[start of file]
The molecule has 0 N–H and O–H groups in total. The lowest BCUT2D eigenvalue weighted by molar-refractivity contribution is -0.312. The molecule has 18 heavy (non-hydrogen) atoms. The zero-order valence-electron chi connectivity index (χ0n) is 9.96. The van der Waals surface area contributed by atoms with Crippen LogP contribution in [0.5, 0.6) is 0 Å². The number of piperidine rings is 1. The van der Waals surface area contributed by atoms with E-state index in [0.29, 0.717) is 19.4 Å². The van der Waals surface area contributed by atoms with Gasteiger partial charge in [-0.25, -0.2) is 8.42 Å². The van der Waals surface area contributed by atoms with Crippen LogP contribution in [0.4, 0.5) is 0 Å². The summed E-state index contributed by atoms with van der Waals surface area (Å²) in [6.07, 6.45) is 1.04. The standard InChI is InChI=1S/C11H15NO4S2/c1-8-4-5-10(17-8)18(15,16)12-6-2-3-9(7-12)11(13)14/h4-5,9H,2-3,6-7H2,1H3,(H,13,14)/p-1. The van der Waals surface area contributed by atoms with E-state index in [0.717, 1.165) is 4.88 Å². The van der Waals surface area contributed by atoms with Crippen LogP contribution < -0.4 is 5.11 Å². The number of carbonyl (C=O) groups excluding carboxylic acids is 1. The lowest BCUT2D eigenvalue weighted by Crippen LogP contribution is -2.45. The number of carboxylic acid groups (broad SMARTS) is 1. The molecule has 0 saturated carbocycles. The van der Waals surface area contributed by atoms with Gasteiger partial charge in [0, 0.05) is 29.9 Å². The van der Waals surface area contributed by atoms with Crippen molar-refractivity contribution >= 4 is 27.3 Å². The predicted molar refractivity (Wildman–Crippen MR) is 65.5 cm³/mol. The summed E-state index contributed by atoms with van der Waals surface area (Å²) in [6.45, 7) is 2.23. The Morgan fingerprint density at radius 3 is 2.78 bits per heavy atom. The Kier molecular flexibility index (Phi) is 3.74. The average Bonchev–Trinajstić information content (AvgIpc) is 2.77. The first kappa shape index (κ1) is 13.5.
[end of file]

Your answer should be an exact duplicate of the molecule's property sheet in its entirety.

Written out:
The molecule has 0 N–H and O–H groups in total. The lowest BCUT2D eigenvalue weighted by molar-refractivity contribution is -0.312. The molecule has 18 heavy (non-hydrogen) atoms. The zero-order valence-electron chi connectivity index (χ0n) is 9.96. The van der Waals surface area contributed by atoms with Crippen LogP contribution in [0.5, 0.6) is 0 Å². The number of piperidine rings is 1. The van der Waals surface area contributed by atoms with E-state index in [0.29, 0.717) is 19.4 Å². The van der Waals surface area contributed by atoms with Gasteiger partial charge in [-0.25, -0.2) is 8.42 Å². The van der Waals surface area contributed by atoms with Crippen LogP contribution in [0.4, 0.5) is 0 Å². The summed E-state index contributed by atoms with van der Waals surface area (Å²) in [6.07, 6.45) is 1.04. The standard InChI is InChI=1S/C11H15NO4S2/c1-8-4-5-10(17-8)18(15,16)12-6-2-3-9(7-12)11(13)14/h4-5,9H,2-3,6-7H2,1H3,(H,13,14)/p-1. The van der Waals surface area contributed by atoms with E-state index in [0.717, 1.165) is 4.88 Å². The van der Waals surface area contributed by atoms with Crippen LogP contribution < -0.4 is 5.11 Å². The number of carbonyl (C=O) groups excluding carboxylic acids is 1. The lowest BCUT2D eigenvalue weighted by Crippen LogP contribution is -2.45. The number of carboxylic acid groups (broad SMARTS) is 1. The molecule has 0 saturated carbocycles. The van der Waals surface area contributed by atoms with Gasteiger partial charge in [0, 0.05) is 29.9 Å². The van der Waals surface area contributed by atoms with Crippen molar-refractivity contribution >= 4 is 27.3 Å². The predicted molar refractivity (Wildman–Crippen MR) is 65.5 cm³/mol. The summed E-state index contributed by atoms with van der Waals surface area (Å²) in [6.45, 7) is 2.23. The Morgan fingerprint density at radius 3 is 2.78 bits per heavy atom. The Kier molecular flexibility index (Phi) is 3.74. The average Bonchev–Trinajstić information content (AvgIpc) is 2.77. The first kappa shape index (κ1) is 13.5.